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The American Lung Association gave “A” grades to eight counties in North Dakota for lack of smog and to three counties for lack of dust.

The association released the information in its annual State of the Air report for 2013.

The eight counties, chosen for population or proximity to a national park and grasslands, are Billings, Burke, Burleigh, Cass, Dunn, McKenzie, Mercer and Oliver. The last two are home to five of the state’s seven power plants and the country’s only lignite synfuels plant.

Cass County got a “B” for particulates, while Billings, Burleigh and Mercer counties received “A’s” for the same pollution.

Bismarck was among the top 25 cities for year-round lack of particulate and both Bismarck and Fargo were in the top-ranked cleanest cities for ozone smog.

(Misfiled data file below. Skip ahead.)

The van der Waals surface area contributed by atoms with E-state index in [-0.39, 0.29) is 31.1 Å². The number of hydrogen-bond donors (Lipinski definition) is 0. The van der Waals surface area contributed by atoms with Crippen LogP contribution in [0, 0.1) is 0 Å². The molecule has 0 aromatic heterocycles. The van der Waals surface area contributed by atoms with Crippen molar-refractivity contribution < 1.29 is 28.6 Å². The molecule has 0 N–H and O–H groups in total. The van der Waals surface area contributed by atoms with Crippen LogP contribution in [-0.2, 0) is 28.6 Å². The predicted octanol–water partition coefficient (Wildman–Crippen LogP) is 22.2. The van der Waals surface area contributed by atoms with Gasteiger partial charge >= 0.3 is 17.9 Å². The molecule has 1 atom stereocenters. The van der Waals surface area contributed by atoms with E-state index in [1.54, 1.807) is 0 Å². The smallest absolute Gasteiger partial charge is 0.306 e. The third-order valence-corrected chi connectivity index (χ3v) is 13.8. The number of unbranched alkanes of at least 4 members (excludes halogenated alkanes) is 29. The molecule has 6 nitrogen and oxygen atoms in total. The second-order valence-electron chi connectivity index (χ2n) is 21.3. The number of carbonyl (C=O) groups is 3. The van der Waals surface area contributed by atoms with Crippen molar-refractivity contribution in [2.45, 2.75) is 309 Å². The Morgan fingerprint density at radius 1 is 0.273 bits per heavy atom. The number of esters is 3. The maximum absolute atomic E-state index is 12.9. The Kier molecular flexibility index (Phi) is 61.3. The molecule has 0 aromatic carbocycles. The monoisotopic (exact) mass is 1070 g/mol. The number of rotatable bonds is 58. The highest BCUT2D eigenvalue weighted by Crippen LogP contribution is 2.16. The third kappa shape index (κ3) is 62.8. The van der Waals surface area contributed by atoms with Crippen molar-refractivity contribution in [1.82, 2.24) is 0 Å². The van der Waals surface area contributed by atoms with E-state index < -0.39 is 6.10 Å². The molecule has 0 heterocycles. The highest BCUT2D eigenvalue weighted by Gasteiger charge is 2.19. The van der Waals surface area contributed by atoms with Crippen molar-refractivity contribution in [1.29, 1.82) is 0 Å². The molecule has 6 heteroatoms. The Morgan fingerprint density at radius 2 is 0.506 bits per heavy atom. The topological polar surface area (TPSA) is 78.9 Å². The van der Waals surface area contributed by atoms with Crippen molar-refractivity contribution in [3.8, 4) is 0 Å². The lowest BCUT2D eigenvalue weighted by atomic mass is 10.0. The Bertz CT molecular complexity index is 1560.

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“North Dakotans breathe some of the cleanest air in the United States, in part because of emissions control technologies at the state’s seven coal-based power plants,” said Steve Van Dyke, vice president -communications for the Lignite Energy Council.

Utilities in North Dakota have invested $2 billion in technology to protect the environment and spend $70 million annually to operate it. In the last five years, three of the seven power plants have invested more than $1 billion in emissions control technologies, Dyke said.

The U.S. Environmental Protection Agency names North Dakota as one of only seven states to meet all of the nation's federal ambient air quality standards.

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